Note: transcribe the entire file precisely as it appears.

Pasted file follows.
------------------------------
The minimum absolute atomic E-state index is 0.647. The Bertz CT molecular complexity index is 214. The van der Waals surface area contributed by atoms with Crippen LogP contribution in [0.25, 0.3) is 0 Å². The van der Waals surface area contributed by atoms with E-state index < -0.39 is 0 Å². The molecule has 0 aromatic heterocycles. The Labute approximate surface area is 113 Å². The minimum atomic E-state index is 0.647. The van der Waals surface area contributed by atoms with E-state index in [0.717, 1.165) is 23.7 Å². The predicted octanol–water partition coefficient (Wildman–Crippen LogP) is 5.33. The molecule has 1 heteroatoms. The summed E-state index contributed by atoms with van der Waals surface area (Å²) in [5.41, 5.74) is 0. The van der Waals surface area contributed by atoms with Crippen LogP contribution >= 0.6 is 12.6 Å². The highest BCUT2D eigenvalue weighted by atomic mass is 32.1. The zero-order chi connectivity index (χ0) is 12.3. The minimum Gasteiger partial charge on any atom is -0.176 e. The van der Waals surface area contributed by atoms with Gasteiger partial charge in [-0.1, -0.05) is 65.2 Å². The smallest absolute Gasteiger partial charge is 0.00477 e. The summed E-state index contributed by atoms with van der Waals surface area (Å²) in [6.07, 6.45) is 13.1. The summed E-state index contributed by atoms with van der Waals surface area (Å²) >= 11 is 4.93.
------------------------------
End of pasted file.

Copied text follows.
The minimum absolute atomic E-state index is 0.647. The Bertz CT molecular complexity index is 214. The van der Waals surface area contributed by atoms with Crippen LogP contribution in [0.25, 0.3) is 0 Å². The van der Waals surface area contributed by atoms with E-state index < -0.39 is 0 Å². The molecule has 0 aromatic heterocycles. The Labute approximate surface area is 113 Å². The minimum atomic E-state index is 0.647. The van der Waals surface area contributed by atoms with E-state index in [0.717, 1.165) is 23.7 Å². The predicted octanol–water partition coefficient (Wildman–Crippen LogP) is 5.33. The molecule has 1 heteroatoms. The summed E-state index contributed by atoms with van der Waals surface area (Å²) in [5.41, 5.74) is 0. The van der Waals surface area contributed by atoms with Crippen LogP contribution >= 0.6 is 12.6 Å². The highest BCUT2D eigenvalue weighted by atomic mass is 32.1. The zero-order chi connectivity index (χ0) is 12.3. The minimum Gasteiger partial charge on any atom is -0.176 e. The van der Waals surface area contributed by atoms with Gasteiger partial charge in [-0.1, -0.05) is 65.2 Å². The smallest absolute Gasteiger partial charge is 0.00477 e. The summed E-state index contributed by atoms with van der Waals surface area (Å²) in [6.07, 6.45) is 13.1. The summed E-state index contributed by atoms with van der Waals surface area (Å²) >= 11 is 4.93.